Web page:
Forbes D. Porter, Ph.D.,M.D.
Section on Molecular Dysmorphology
Cholesterol Metabolism and Genetic Syndromes
Dr. Porter’s research group investigates molecular, biochemical, cellular, and developmental processes that underlie genetic syndromes. Specifically, his research has focused on two rare genetic disorders, Smith-Lemli-Opitz syndrome, and Niemann-Pick Disease, type C1. Smith-Lemli-Opitz syndrome (SLOS) is an inborn error of cholesterol synthesis that results in birth defects and cognitive impairment. Niemann-Pick Disease, type C1 (NPC1) is a neurodegenerative, lysosomal storage disease due to impaired intracellular cholesterol transport. The goal of his sections research efforts is to combine both basic science and clinical expertise to develop and test novel therapeutic interventions for SLOS and NPC1. Laboratory work is focused on development and characterization of mouse models to gain insight into pathological processes underlying these genetic disorders utilizing molecular, biochemical and proteomic techniques. This basic science work complements clinical work by this section which includes longitudinal natural history studies of both SLOS and NPC1. The combination of both basic and clinical science efforts in this research group truly allows for both an integrated bench-to-bedside and bedside-to-bench approach toward understanding the pathology of these disorders and developing therapeutic interventions.
Dr. Forbes D. Porter received his M.D. and Ph.D. degrees from Washington University in St. Louis and subsequently trained in Pediatrics and Genetics at St. Louis Children’s Hospital. He is board certified in Pediatrics and Clinical Genetics. Dr. Porter came to the NIH in 1993 as a postdoctoral fellow in Dr. Heiner Westphal’s laboratory and subsequently formed his own research laboratory in the Heritable Disorders Branch of NICHD. Dr. Porter’s research at the NIH has been focused on understanding pathophysiological processes underlying human genetic disorders in order to develop and test therapeutic interventions.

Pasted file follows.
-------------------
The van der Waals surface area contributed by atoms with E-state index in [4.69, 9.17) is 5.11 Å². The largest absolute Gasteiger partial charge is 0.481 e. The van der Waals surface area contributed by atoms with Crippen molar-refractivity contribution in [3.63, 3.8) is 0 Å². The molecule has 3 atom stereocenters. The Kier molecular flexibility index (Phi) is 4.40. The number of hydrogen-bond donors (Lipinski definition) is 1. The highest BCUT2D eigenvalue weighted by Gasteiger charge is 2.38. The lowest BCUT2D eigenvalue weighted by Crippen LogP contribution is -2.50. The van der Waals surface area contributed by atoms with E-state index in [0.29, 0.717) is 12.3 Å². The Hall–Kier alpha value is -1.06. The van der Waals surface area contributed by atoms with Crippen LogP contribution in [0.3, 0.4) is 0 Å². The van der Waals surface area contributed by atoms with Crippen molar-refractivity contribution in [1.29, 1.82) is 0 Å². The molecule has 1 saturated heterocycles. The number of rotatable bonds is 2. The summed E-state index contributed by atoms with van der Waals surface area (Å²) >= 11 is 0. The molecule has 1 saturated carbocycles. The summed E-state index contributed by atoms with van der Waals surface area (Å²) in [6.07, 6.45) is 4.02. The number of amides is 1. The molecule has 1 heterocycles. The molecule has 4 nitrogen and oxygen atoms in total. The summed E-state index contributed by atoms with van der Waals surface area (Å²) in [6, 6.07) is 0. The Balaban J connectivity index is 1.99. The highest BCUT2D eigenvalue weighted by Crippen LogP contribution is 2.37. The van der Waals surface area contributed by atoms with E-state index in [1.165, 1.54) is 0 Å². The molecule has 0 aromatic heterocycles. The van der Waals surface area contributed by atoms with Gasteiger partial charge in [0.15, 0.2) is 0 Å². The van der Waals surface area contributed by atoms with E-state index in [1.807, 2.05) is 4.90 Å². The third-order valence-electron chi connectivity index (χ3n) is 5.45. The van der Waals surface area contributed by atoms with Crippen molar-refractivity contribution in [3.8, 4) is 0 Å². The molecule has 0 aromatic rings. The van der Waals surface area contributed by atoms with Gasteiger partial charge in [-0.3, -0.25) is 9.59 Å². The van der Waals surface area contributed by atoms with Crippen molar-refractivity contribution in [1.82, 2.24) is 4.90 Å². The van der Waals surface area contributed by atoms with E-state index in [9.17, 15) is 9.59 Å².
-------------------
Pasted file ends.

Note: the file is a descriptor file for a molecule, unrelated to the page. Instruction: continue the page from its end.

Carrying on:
Yanjanin NM, Vélez JI, Gropman A, King K, Bianconi SE, Conley SK, Brewer CC, Solomon B, Pavan WJ, Arcos-Burgos M, Patterson MC, Porter FD. Linear clinical progression, independent of age of onset, in Niemann-Pick disease, type C. Am J Med Genet B Neuropsychiatr Genet. 2010;153B(1):132-40.
Wassif CA, Cross JL, Iben J, Sanchez-Pulido L, Cougnoux A, Platt FM, Ory DS, Ponting CP, Bailey-Wilson JE, Biesecker LG, Porter FD. High incidence of unrecognized visceral/neurological late-onset Niemann-Pick disease, type C1, predicted by analysis of massively parallel sequencing data sets. Genet Med. 2016;18(1):41-8.
Francis KR, Ton AN, Xin Y, O'Halloran PE, Wassif CA, Malik N, Williams IM, Cluzeau CV, Trivedi NS, Pavan WJ, Cho W, Westphal H, Porter FD. Modeling Smith-Lemli-Opitz syndrome with induced pluripotent stem cells reveals a causal role for Wnt/β-catenin defects in neuronal cholesterol synthesis phenotypes. Nat Med. 2016;22(4):388-96.
Cologna SM, Jiang XS, Backlund PS, Cluzeau CV, Dail MK, Yanjanin NM, Siebel S, Toth CL, Jun HS, Wassif CA, Yergey AL, Porter FD. Quantitative proteomic analysis of Niemann-Pick disease, type C1 cerebellum identifies protein biomarkers and provides pathological insight. PLoS One. 2012;7(10):e47845.
Related Scientific Focus Areas
Genetics and Genomics
This page was last updated on August 4th, 2017